Northern Tallgrass Prairie National Wildlife Refuge: Incorporating Climate Change Considerations into the Comprehensive Conservation Plan

Yes
Planning

The Refuge is currently working to incorporate climate change considerations into their Comprehensive Conservation Plan. 

The Northern Tallgrass Prairie National Wildlife Refuge was authorized in 1998 to acquire up to 77,000 acres of prairie across western Minnesota and northwestern Iowa.  The first parcels were added to the Refuge in 2000, and as of 2015 the Refuge included about 8,000 acres. 
 
Project Area and Management Goalsconeflowers on the prairie
The Northern Tallgrass Prairie National Wildlife Refuge was established to address the loss of America’s grasslands and the decline of grassland wildlife. Scientists estimate the original tallgrass prairie in Minnesota and Iowa covered about 25 million acres. Now, there are only about 300,000 acres left in the two states. The refuge was created to work with individuals, groups and government agencies to permanently preserve and restore some of the northern tallgrass prairie. The Northern Tallgrass Prairie National Wildlife Refuge encompasses all or part of 85 counties in western Minnesota and northwestern Iowa. The refuge’s long-term goal is to protect 77,000 acres through conservation easements and government ownership. 
 
The Refuge has begun work on its Comprehensive Conservation Plan, or CCP. The purpose of a CCP is to specify a management direction for the refuge for the next 15 years. The goals, objectives, and strategies for improving refuge conditions—including the types of habitat we will provide, partnership opportunities, and management actions needed to achieve desired conditions – are described in the CCP. The Service’s preferred alternative for managing the refuge and its effects on the human environment, are described in the CCP as well.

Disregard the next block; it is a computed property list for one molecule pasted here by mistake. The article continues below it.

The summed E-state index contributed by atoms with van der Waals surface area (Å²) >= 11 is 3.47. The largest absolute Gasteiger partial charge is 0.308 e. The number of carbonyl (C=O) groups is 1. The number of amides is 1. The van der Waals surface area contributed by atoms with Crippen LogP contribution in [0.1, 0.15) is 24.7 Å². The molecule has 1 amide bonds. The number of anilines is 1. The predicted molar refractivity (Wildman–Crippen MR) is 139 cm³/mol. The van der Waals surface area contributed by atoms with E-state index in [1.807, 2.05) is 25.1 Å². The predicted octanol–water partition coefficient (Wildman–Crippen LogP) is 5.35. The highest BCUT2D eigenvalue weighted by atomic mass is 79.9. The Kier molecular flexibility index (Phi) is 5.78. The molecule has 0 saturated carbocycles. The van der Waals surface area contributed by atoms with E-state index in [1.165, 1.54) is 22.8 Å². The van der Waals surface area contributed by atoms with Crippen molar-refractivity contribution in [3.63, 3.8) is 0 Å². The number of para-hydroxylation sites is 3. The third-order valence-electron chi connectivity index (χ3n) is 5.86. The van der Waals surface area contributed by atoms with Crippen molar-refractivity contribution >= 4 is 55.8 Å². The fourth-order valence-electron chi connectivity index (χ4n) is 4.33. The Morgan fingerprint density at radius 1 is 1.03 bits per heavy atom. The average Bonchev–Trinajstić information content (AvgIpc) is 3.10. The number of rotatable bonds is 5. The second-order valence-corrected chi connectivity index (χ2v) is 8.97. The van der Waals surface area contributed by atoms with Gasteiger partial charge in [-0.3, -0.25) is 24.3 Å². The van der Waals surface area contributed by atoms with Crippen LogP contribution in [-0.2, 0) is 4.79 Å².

The Refuge worked with NIACS and other scientists to evaluate the impacts of climate change on the Refuge. Potential actions to adapt to those changes were identified as part of the process. 
 
Climate Change and the Northern Tallgrass Prairie National Wildlife Refuge
NIACS summarized the current literature on climate change impacts to prairies in Minnesota and Iowa to help inform refuge managers. Key impacts include:
  • warmer temperatures and longer growing seasons (especially warmer winter lows)
  • more extremely hot days 
  • wetter springs followed by more prolonged summer droughts
  • more frequent heavy precipitation events            
  • changes in hydrology, including increased risks for flash floods
  • greater risk of wildfire
  • increase in new and existing invasive plant species
  • shifts in habitat suitability for many of the dominant tree species, with generally more northern species projected to decline and southern species projected to increase.   
  • shifts in habitat suitability for many focal bird species.

Adaptation Planning

Participants were broken into 3 groups and assigned one of 3 adaptation options. The three options were resistance (forestall change), resilience (improve the ability to bounce back after disturbance) or transition (help move systems toward future conditions). Each group was asked to evaluate the benefits and drawbacks of selecting their option for the refuge. 
 
The Refuge then selected potential adaptation strategies and approaches that would align with the broad adaptation options in Forest adaptation resources: Climate change tools and approaches for land managers (Swanston and Janowiak 2012). Ideas for specific potential tactics were then developed for those strategies. These adaptation tactics are still being evaluated as part of the CCP process. 
 
Next Steps
Information from this exercise will be incorporated into the Comprehensive Conservation Plan for the Refuge.
 
updated April 11, 2016